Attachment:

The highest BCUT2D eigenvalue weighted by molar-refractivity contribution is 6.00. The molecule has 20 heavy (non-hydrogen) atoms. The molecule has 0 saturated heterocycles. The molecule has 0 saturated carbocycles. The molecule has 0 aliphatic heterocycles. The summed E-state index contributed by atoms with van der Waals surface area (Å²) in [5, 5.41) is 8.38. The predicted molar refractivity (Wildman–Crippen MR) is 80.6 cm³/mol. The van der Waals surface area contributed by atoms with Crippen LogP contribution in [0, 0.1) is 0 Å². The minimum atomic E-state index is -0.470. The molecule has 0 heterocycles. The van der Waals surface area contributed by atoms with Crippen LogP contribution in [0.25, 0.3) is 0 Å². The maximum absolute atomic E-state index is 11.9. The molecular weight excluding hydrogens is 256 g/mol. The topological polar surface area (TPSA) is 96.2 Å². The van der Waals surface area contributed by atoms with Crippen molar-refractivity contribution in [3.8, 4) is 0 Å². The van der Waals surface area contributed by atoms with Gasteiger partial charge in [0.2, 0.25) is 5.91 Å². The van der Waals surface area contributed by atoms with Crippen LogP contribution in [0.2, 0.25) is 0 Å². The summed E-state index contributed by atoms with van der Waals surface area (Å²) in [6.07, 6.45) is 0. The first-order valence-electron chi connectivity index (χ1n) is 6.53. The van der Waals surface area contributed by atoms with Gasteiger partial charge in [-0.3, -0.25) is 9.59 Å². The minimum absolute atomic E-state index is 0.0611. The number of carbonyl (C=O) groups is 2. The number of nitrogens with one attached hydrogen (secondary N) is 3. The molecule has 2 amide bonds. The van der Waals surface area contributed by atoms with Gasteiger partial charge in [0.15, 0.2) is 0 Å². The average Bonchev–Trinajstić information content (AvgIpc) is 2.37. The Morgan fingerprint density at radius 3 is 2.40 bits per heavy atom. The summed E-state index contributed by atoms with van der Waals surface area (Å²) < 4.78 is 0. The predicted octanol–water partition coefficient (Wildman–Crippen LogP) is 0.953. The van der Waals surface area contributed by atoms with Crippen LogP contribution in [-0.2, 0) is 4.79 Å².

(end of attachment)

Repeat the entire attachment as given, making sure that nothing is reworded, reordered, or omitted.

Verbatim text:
The highest BCUT2D eigenvalue weighted by molar-refractivity contribution is 6.00. The molecule has 20 heavy (non-hydrogen) atoms. The molecule has 0 saturated heterocycles. The molecule has 0 saturated carbocycles. The molecule has 0 aliphatic heterocycles. The summed E-state index contributed by atoms with van der Waals surface area (Å²) in [5, 5.41) is 8.38. The predicted molar refractivity (Wildman–Crippen MR) is 80.6 cm³/mol. The van der Waals surface area contributed by atoms with Crippen LogP contribution in [0, 0.1) is 0 Å². The minimum atomic E-state index is -0.470. The molecule has 0 heterocycles. The van der Waals surface area contributed by atoms with Crippen LogP contribution in [0.25, 0.3) is 0 Å². The maximum absolute atomic E-state index is 11.9. The molecular weight excluding hydrogens is 256 g/mol. The topological polar surface area (TPSA) is 96.2 Å². The van der Waals surface area contributed by atoms with Crippen molar-refractivity contribution in [3.8, 4) is 0 Å². The van der Waals surface area contributed by atoms with Gasteiger partial charge in [0.2, 0.25) is 5.91 Å². The van der Waals surface area contributed by atoms with Crippen LogP contribution in [0.2, 0.25) is 0 Å². The summed E-state index contributed by atoms with van der Waals surface area (Å²) in [6.07, 6.45) is 0. The first-order valence-electron chi connectivity index (χ1n) is 6.53. The van der Waals surface area contributed by atoms with Gasteiger partial charge in [-0.3, -0.25) is 9.59 Å². The minimum absolute atomic E-state index is 0.0611. The number of carbonyl (C=O) groups is 2. The number of nitrogens with one attached hydrogen (secondary N) is 3. The molecule has 2 amide bonds. The van der Waals surface area contributed by atoms with Gasteiger partial charge in [0.15, 0.2) is 0 Å². The average Bonchev–Trinajstić information content (AvgIpc) is 2.37. The Morgan fingerprint density at radius 3 is 2.40 bits per heavy atom. The summed E-state index contributed by atoms with van der Waals surface area (Å²) < 4.78 is 0. The predicted octanol–water partition coefficient (Wildman–Crippen LogP) is 0.953. The van der Waals surface area contributed by atoms with Crippen LogP contribution in [-0.2, 0) is 4.79 Å².